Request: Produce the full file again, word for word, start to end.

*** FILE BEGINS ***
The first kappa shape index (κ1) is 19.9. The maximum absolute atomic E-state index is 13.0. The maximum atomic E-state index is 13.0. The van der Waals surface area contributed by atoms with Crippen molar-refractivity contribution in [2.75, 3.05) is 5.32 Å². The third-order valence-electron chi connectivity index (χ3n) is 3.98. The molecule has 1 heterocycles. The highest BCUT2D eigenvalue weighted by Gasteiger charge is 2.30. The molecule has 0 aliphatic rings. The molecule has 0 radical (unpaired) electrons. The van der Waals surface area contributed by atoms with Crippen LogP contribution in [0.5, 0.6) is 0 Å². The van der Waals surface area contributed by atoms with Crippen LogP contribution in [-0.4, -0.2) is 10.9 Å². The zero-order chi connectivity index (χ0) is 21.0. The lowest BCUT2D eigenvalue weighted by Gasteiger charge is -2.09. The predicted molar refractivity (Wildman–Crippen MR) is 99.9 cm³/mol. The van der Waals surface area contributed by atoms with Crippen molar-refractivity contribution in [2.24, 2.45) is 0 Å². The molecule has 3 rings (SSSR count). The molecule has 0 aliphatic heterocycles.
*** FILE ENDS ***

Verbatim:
The first kappa shape index (κ1) is 19.9. The maximum absolute atomic E-state index is 13.0. The maximum atomic E-state index is 13.0. The van der Waals surface area contributed by atoms with Crippen molar-refractivity contribution in [2.75, 3.05) is 5.32 Å². The third-order valence-electron chi connectivity index (χ3n) is 3.98. The molecule has 1 heterocycles. The highest BCUT2D eigenvalue weighted by Gasteiger charge is 2.30. The molecule has 0 aliphatic rings. The molecule has 0 radical (unpaired) electrons. The van der Waals surface area contributed by atoms with Crippen LogP contribution in [0.5, 0.6) is 0 Å². The van der Waals surface area contributed by atoms with Crippen LogP contribution in [-0.4, -0.2) is 10.9 Å². The zero-order chi connectivity index (χ0) is 21.0. The lowest BCUT2D eigenvalue weighted by Gasteiger charge is -2.09. The predicted molar refractivity (Wildman–Crippen MR) is 99.9 cm³/mol. The van der Waals surface area contributed by atoms with Crippen molar-refractivity contribution in [2.24, 2.45) is 0 Å². The molecule has 3 rings (SSSR count). The molecule has 0 aliphatic heterocycles.